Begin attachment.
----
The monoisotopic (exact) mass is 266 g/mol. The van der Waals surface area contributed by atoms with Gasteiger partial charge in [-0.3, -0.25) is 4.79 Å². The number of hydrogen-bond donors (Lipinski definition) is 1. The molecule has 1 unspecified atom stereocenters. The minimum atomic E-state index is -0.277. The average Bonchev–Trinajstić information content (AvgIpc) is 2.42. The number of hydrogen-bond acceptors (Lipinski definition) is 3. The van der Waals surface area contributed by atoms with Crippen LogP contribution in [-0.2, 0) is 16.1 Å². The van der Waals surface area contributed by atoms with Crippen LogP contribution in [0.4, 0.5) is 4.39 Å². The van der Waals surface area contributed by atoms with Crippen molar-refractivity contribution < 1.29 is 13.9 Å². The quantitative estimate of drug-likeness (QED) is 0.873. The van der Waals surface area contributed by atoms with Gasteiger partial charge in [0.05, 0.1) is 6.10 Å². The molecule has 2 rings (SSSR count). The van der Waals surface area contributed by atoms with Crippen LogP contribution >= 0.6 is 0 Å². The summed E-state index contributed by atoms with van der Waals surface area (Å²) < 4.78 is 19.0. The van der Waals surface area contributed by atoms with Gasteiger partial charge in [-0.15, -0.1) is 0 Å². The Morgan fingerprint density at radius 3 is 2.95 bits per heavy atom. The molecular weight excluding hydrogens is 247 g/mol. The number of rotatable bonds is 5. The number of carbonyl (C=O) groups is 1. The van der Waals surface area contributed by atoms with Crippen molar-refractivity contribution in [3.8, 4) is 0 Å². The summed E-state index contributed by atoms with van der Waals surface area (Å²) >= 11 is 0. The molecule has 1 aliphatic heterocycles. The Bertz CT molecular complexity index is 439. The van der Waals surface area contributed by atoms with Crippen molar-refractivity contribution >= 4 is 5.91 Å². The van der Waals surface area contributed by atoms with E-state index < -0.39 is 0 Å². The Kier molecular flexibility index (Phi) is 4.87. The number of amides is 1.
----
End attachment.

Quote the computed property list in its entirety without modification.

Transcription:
The monoisotopic (exact) mass is 266 g/mol. The van der Waals surface area contributed by atoms with Gasteiger partial charge in [-0.3, -0.25) is 4.79 Å². The number of hydrogen-bond donors (Lipinski definition) is 1. The molecule has 1 unspecified atom stereocenters. The minimum atomic E-state index is -0.277. The average Bonchev–Trinajstić information content (AvgIpc) is 2.42. The number of hydrogen-bond acceptors (Lipinski definition) is 3. The van der Waals surface area contributed by atoms with Crippen LogP contribution in [-0.2, 0) is 16.1 Å². The van der Waals surface area contributed by atoms with Crippen LogP contribution in [0.4, 0.5) is 4.39 Å². The van der Waals surface area contributed by atoms with Crippen molar-refractivity contribution < 1.29 is 13.9 Å². The quantitative estimate of drug-likeness (QED) is 0.873. The van der Waals surface area contributed by atoms with Gasteiger partial charge in [0.05, 0.1) is 6.10 Å². The molecule has 2 rings (SSSR count). The van der Waals surface area contributed by atoms with Crippen LogP contribution >= 0.6 is 0 Å². The summed E-state index contributed by atoms with van der Waals surface area (Å²) < 4.78 is 19.0. The van der Waals surface area contributed by atoms with Gasteiger partial charge in [-0.15, -0.1) is 0 Å². The Morgan fingerprint density at radius 3 is 2.95 bits per heavy atom. The molecular weight excluding hydrogens is 247 g/mol. The number of rotatable bonds is 5. The number of carbonyl (C=O) groups is 1. The van der Waals surface area contributed by atoms with Crippen molar-refractivity contribution in [3.8, 4) is 0 Å². The summed E-state index contributed by atoms with van der Waals surface area (Å²) >= 11 is 0. The molecule has 1 aliphatic heterocycles. The Bertz CT molecular complexity index is 439. The van der Waals surface area contributed by atoms with Crippen molar-refractivity contribution >= 4 is 5.91 Å². The van der Waals surface area contributed by atoms with E-state index < -0.39 is 0 Å². The Kier molecular flexibility index (Phi) is 4.87. The number of amides is 1.